While technical measures to secure our personal information and devices become more sophisticated, phishing remains one of the cheapest and easiest ways for cyber criminals to initiate a con. For example, when asked for credit card information by where you usually shop, be sure it’s legit before you provide any personal details.
Phishing is a growing cybercrime concern for businesses and individuals, and cybercriminals use phishing as a tactic to lure their victims into giving them sensitive information in order to steal identities.
Phishing is a method used by cyber-criminals who use fake emails, texts or instant messages in order to deceive victims into giving away sensitive information like their credit card details by either fooling them into believing they’re speaking to someone they trust or are in some sort of trouble.
How does phishing work?
Phishing campaigns usually use one of two primary strategies:
1. Malicious attachments
Malicious email attachments, which usually have enticing names, such as ‘INVOICE’, install malware on victims’ machines when opened. This malware may quietly steal important information from the victim’s computer or even use it as a resource to launch denial of service attacks against other computers.
2. Links to malicious websites
Malicious links may point to a website that is used as a fake copy or look-alike of a legitimate one which contains a malicious script intended for stealing your personal and private information.
Types of phishing website
1. Pharming/DNS cache poisoning
Pharming means to redirect false traffic from a website. It is committed by exploiting vulnerabilities inside the DNS (Domain Name System). The domain name system maps domain names to IP addresses on the Internet. A pharming attack impersonates a real site about which he is informed.
2. Typosquatting/URL hijacking
These spoof websites look genuine but are subtly different from the sites they impersonate.
- Misspell the legitimate URL;
- Use letters that are next to each other on the keyboard, such as ‘n’ in place of ‘m’;
- Swap two letters round; or
- Add an extra letter.
3. Targeted phishing attacks
Phishing attacks may come with a wide array of tactics and tricks, but it’s important to remember that these days there are many different hybrid versions of phishing emails too. While they’ve been in use for quite some time, the idea is pretty simple. Knowingly or unknowingly you might have witnessed or even taken part in one of these variants – like spear phishing – which targets specific organizations rather than individuals.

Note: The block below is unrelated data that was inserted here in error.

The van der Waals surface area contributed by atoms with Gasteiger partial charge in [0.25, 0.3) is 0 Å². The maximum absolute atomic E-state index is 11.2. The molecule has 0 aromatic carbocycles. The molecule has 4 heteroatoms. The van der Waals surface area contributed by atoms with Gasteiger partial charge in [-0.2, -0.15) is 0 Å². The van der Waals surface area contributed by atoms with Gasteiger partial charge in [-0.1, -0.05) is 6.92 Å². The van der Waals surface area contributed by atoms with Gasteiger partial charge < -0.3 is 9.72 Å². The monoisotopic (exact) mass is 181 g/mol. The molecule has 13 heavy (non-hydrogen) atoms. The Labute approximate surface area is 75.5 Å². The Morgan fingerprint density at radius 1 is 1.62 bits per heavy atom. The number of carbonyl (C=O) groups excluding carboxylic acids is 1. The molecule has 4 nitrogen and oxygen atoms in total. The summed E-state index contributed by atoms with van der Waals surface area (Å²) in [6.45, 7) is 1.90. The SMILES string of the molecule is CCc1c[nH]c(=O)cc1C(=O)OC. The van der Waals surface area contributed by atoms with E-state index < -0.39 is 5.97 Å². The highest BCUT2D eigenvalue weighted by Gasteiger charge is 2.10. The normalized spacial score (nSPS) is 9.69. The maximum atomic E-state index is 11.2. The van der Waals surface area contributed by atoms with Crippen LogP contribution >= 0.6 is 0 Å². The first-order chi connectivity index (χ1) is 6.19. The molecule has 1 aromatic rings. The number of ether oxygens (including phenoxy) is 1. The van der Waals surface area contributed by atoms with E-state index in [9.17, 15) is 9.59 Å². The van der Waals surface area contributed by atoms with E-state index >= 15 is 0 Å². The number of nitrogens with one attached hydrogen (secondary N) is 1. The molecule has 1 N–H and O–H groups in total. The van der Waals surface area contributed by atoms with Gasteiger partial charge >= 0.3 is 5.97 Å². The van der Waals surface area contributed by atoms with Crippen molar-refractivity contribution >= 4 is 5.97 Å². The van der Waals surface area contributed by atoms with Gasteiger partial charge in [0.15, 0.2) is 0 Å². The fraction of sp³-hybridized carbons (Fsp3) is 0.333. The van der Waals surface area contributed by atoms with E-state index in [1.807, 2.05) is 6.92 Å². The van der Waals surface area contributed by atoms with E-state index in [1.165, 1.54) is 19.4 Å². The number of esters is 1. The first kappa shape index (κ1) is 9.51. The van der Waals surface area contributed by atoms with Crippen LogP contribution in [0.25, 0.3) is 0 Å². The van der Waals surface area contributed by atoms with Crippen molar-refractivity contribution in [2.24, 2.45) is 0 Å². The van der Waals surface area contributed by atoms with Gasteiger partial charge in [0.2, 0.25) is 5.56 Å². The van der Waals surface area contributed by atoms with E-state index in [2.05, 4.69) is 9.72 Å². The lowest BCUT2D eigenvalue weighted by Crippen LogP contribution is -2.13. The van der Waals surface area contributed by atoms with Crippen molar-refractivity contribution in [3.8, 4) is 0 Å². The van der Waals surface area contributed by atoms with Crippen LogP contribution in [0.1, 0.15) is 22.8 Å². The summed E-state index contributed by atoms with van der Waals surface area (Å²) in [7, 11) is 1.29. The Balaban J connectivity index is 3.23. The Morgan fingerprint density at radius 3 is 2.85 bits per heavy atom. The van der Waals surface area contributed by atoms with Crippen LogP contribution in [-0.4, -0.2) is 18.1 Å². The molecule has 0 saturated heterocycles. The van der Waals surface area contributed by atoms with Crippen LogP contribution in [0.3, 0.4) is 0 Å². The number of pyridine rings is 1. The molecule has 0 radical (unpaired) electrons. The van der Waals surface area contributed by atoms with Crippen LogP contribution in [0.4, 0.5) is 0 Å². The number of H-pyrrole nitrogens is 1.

These types include:
- Clone phishing
- Whaling/CEO fraud
- BEC (business email compromise)
How to identify phishing emails
- Public email domains
- Misspelled domain names
- Bad grammar and spelling
- Suspicious attachments/links
- Sense of urgency
How to mitigate phishing attacks
Implement appropriate technical countermeasures appropriate to the size of your business to prevent potential phishing attacks such as those sent by random attackers from getting through your defenses.
As a security engineer, it’s important that you or your team takes a healthy approach to good habits. Security incidents can happen which is why you’re paid for your services! Encourage your team to admit when something has slipped through the net and have regular meetings with staff to make them aware of best practice.
After training people in staff awareness, put them to the test. The effectiveness of a phishing attack can be used to evaluate the clarity of your instructions and to determine who needs more follow-up.
How we can help you mitigate the threat of phishing
IT Governance is a company that has made it their business to deliver the best ever IT governance and risk management courses, as well as offer the best phishing solutions online. So if you’re looking for ways to improve your own IT policies or want to stay up-to-date with the latest cyber security threats in your area.
In closing, Phishing attacks are on the rise. Reports show record growth in recent years, and a solid security awareness program is an integral part of any defense-in-depth strategy. Phish Threat allows you to experience the life of a potential victim of phishing scams. It will also educate employees with well-thought training material that provides them with relevant information on how to protect themselves from these online threats.